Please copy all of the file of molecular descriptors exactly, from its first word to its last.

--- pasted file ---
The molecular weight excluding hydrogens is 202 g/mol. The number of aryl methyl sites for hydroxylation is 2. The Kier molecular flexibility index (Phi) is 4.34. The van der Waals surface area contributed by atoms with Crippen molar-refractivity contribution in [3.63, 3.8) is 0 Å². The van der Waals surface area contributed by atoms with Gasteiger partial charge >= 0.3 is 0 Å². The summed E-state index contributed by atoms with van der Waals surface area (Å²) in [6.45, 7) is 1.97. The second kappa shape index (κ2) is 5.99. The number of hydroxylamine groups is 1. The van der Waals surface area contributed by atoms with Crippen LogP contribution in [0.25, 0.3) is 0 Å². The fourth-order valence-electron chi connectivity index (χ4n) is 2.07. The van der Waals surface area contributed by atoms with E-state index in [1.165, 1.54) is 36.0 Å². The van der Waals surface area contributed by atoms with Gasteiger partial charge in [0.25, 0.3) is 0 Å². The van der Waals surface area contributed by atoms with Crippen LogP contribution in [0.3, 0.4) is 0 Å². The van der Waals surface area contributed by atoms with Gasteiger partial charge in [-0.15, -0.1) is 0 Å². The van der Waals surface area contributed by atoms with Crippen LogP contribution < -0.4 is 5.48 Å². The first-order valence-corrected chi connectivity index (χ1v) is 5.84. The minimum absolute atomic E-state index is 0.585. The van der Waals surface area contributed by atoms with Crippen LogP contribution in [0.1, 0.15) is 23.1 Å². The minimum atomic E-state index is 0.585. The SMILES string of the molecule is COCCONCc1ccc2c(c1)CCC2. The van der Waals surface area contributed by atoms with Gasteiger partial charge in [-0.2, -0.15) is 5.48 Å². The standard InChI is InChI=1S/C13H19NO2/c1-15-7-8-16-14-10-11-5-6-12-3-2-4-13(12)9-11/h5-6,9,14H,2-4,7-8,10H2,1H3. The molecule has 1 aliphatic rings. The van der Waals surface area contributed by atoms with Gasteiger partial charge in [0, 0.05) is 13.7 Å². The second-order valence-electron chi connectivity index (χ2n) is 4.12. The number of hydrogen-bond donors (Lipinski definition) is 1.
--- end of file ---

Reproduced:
The molecular weight excluding hydrogens is 202 g/mol. The number of aryl methyl sites for hydroxylation is 2. The Kier molecular flexibility index (Phi) is 4.34. The van der Waals surface area contributed by atoms with Crippen molar-refractivity contribution in [3.63, 3.8) is 0 Å². The van der Waals surface area contributed by atoms with Gasteiger partial charge >= 0.3 is 0 Å². The summed E-state index contributed by atoms with van der Waals surface area (Å²) in [6.45, 7) is 1.97. The second kappa shape index (κ2) is 5.99. The number of hydroxylamine groups is 1. The van der Waals surface area contributed by atoms with Crippen LogP contribution in [0.25, 0.3) is 0 Å². The fourth-order valence-electron chi connectivity index (χ4n) is 2.07. The van der Waals surface area contributed by atoms with E-state index in [1.165, 1.54) is 36.0 Å². The van der Waals surface area contributed by atoms with Gasteiger partial charge in [0.25, 0.3) is 0 Å². The van der Waals surface area contributed by atoms with Crippen LogP contribution in [0.3, 0.4) is 0 Å². The van der Waals surface area contributed by atoms with Gasteiger partial charge in [-0.15, -0.1) is 0 Å². The van der Waals surface area contributed by atoms with Crippen LogP contribution < -0.4 is 5.48 Å². The first-order valence-corrected chi connectivity index (χ1v) is 5.84. The minimum absolute atomic E-state index is 0.585. The van der Waals surface area contributed by atoms with Crippen LogP contribution in [0.1, 0.15) is 23.1 Å². The minimum atomic E-state index is 0.585. The SMILES string of the molecule is COCCONCc1ccc2c(c1)CCC2. The van der Waals surface area contributed by atoms with Gasteiger partial charge in [-0.2, -0.15) is 5.48 Å². The standard InChI is InChI=1S/C13H19NO2/c1-15-7-8-16-14-10-11-5-6-12-3-2-4-13(12)9-11/h5-6,9,14H,2-4,7-8,10H2,1H3. The molecule has 1 aliphatic rings. The van der Waals surface area contributed by atoms with Gasteiger partial charge in [0, 0.05) is 13.7 Å². The second-order valence-electron chi connectivity index (χ2n) is 4.12. The number of hydrogen-bond donors (Lipinski definition) is 1.